art wingfieldArthur Wingfield, D.Phil.

Oxford University, D.Phil.

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The memory problem in normal aging has its roots in reduced efficiency in acquiring new information, and it is largely this limitation that later translates into memory failures.  Our approach to this question is focused on rapid speech comprehension, and memory for what has been heard.  A major factor we examine is the effect of reduced hearing acuity, as hearing loss, whether mild, moderate, or more severe, often accompanies normal aging.  In addition to these sensory changes are age-sensitive reductions in the capacity of working memory and speed of perceptual processing that would paradoxically seem to predict far more serious decrements in spoken language comprehension than one actually sees in healthy aging.  At the same time, the perceptual effort due to even a mild hearing loss may bring a cost to successful speech perception in the form of a draw on attentional resources that would otherwise be available for understanding speech with complex syntax, or encoding the speech in memory. 

We use "time-compressed" speech on a computer to artificially increase speech rates beyond normal levels, while still maintaining the natural flow, timing and pitch contour of the speech. When older adults are tested, rates of decline in recall for unrelated word-lists can be five-times greater than for a matched group of young adults. We then use computer editing of the speech to add structural coherence, prosodic contour and linguistic constraints to the speech to explore how these features are used by older adults to bring their performance to a level more closely approaching that of the young. In this way we are able to examine the delicate interplay between "top-down" contextual support (at both the acoustic and linguistic levels) as it may be used to supplement the declining sensory, or "bottom-up" analysis of the acoustic signal itself.  Dr. Wingfield and his collaborators also use functional brain imaging as an added tool in this exploration. 

Dr. Wingfield received his doctorate in Experimental Psychology from Oxford University after receiving a Master’s degree in Speech Pathology and Audiology from Northwestern University.  His research on spoken language comprehension and memory in adult aging has been recognized by two successive MERIT Awards from the National Institute on Aging, as well as an Editor’s Award from the Journal of Speech and Hearing Research for his early work on time-compressed speech.  He is recipient of the 2010 Baltes Distinguished Research Achievement Award from Division 20 of the American Psychological Association and the Margaret M. and Paul B. Baltes Foundation in Berlin.  He has been a visiting professor at the University of Cambridge, England, the University of Copenhagen, and UCLA.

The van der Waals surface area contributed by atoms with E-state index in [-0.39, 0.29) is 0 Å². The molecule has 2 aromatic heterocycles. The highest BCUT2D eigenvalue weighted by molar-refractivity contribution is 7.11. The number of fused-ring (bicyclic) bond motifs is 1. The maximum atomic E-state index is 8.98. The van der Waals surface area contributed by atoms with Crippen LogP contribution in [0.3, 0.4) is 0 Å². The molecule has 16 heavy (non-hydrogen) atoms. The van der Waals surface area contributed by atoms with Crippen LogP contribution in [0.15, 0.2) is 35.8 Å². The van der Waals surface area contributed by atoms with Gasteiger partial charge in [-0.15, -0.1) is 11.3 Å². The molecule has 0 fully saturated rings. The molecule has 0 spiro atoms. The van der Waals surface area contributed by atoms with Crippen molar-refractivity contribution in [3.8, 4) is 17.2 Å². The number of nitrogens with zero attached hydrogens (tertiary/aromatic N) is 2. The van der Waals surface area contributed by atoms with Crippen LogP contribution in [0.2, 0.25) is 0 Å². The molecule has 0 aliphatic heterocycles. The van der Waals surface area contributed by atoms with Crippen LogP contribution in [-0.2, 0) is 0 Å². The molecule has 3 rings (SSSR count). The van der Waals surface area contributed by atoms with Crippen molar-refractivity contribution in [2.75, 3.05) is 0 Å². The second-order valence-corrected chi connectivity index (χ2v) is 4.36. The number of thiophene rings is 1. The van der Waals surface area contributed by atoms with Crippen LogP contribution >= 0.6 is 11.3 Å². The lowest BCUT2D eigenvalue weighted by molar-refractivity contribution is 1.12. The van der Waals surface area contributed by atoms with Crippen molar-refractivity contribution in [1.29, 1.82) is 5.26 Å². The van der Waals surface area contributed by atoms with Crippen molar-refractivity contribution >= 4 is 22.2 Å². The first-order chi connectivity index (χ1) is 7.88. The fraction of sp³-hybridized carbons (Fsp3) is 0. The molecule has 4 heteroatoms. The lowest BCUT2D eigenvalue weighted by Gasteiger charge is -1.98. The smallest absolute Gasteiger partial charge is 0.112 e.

Selected Publications (since 2004)

Amichetti NM, Stanley RS, White AG, Wingfield A. (2013). Monitoring the capacity of working memory: Executive control and effects of listening effort. Memory and Cognition, 41, 839-49.

Lash A, Rogers CS, Zoller A, Wingfield A. (2013). Expectation and entropy in spoken word recognition: effects of age and hearing acuity. Experimental Aging Research, 39, 235-53.

Brownell, H., Hoyte, K., Piquado, T., & Wingfield, A. (2012). Analytic methods for single subject and small sample aphasia research: Some illustrations and practical discussion.  In M. Faust (Ed.), Handbook of the Neuropsychology of Language.  Vol. 2: Language processing in the brain: Special populations (pp. 595- 618). Blackwell-Wiley.

Benichov J, Cox LC, Tun PA, Wingfield A. (2012). Word recognition within a linguistic context: effects of age, hearing acuity, verbal ability, and cognitive function. Ear and Hearing. 33, 250-6.

Wingfield, A., & Peelle, J.E. (2012). How does hearing loss affect the brain? Aging Health, 8, 107-109.

Stanley, R., Tun, P.A., Brownell, H., & Wingfield, A.  (2012). Hidden costs of effortful listening on speech comprehension. In T.P. Long & L.R. Eifert (Eds.), Speech processing and auditory processing disorders: Causes, diagnosis and treatment.  Hauppauge, NY: Nova Science Publishers.

Humes, L.E., Dubno, J.R.,  Gordon-Salant, S., Lister, J.J., Cacace, A.T., Cruickshanks, K.J., Gates, G.A., Wilson,. R.H., & Wingfield, A.  (2012).  Central presbycusis: A review and evaluation of the evidence.  Journal of the American Academy of Audiology, 23, 635-666.